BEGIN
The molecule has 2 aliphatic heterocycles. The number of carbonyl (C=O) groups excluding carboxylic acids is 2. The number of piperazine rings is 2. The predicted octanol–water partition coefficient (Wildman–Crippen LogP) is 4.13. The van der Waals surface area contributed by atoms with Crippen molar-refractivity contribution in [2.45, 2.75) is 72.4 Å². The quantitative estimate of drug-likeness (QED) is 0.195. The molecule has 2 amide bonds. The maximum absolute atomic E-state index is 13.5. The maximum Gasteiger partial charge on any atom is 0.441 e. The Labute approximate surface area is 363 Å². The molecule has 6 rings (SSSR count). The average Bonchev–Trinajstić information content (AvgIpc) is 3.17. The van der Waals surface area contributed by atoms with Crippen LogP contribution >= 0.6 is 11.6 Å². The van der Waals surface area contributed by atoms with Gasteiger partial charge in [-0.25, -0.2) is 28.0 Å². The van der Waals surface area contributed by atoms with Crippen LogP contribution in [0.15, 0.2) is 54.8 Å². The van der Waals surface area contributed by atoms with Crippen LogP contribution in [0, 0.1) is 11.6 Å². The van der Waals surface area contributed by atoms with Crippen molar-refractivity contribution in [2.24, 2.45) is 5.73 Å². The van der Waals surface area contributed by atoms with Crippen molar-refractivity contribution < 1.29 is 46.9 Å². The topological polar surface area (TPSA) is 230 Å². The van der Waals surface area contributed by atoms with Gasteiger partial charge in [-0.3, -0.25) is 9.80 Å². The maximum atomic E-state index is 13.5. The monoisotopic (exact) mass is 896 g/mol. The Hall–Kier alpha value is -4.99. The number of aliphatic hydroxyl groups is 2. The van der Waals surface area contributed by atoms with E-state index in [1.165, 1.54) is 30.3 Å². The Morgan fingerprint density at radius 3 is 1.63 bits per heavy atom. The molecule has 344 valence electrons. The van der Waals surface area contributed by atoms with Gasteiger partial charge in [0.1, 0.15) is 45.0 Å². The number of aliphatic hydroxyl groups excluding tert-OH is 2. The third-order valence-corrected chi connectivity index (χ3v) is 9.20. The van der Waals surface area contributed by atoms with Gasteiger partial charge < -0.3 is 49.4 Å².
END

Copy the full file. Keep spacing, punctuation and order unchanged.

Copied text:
The molecule has 2 aliphatic heterocycles. The number of carbonyl (C=O) groups excluding carboxylic acids is 2. The number of piperazine rings is 2. The predicted octanol–water partition coefficient (Wildman–Crippen LogP) is 4.13. The van der Waals surface area contributed by atoms with Crippen molar-refractivity contribution in [2.45, 2.75) is 72.4 Å². The quantitative estimate of drug-likeness (QED) is 0.195. The molecule has 2 amide bonds. The maximum absolute atomic E-state index is 13.5. The maximum Gasteiger partial charge on any atom is 0.441 e. The Labute approximate surface area is 363 Å². The molecule has 6 rings (SSSR count). The average Bonchev–Trinajstić information content (AvgIpc) is 3.17. The van der Waals surface area contributed by atoms with Crippen LogP contribution >= 0.6 is 11.6 Å². The van der Waals surface area contributed by atoms with Gasteiger partial charge in [-0.25, -0.2) is 28.0 Å². The van der Waals surface area contributed by atoms with Crippen LogP contribution in [0.15, 0.2) is 54.8 Å². The van der Waals surface area contributed by atoms with Crippen LogP contribution in [0, 0.1) is 11.6 Å². The van der Waals surface area contributed by atoms with Crippen molar-refractivity contribution in [2.24, 2.45) is 5.73 Å². The van der Waals surface area contributed by atoms with Crippen molar-refractivity contribution < 1.29 is 46.9 Å². The topological polar surface area (TPSA) is 230 Å². The van der Waals surface area contributed by atoms with Gasteiger partial charge in [-0.3, -0.25) is 9.80 Å². The maximum atomic E-state index is 13.5. The monoisotopic (exact) mass is 896 g/mol. The Hall–Kier alpha value is -4.99. The number of aliphatic hydroxyl groups is 2. The van der Waals surface area contributed by atoms with E-state index in [1.165, 1.54) is 30.3 Å². The Morgan fingerprint density at radius 3 is 1.63 bits per heavy atom. The molecule has 344 valence electrons. The van der Waals surface area contributed by atoms with Gasteiger partial charge in [0.1, 0.15) is 45.0 Å². The number of aliphatic hydroxyl groups excluding tert-OH is 2. The third-order valence-corrected chi connectivity index (χ3v) is 9.20. The van der Waals surface area contributed by atoms with Gasteiger partial charge < -0.3 is 49.4 Å².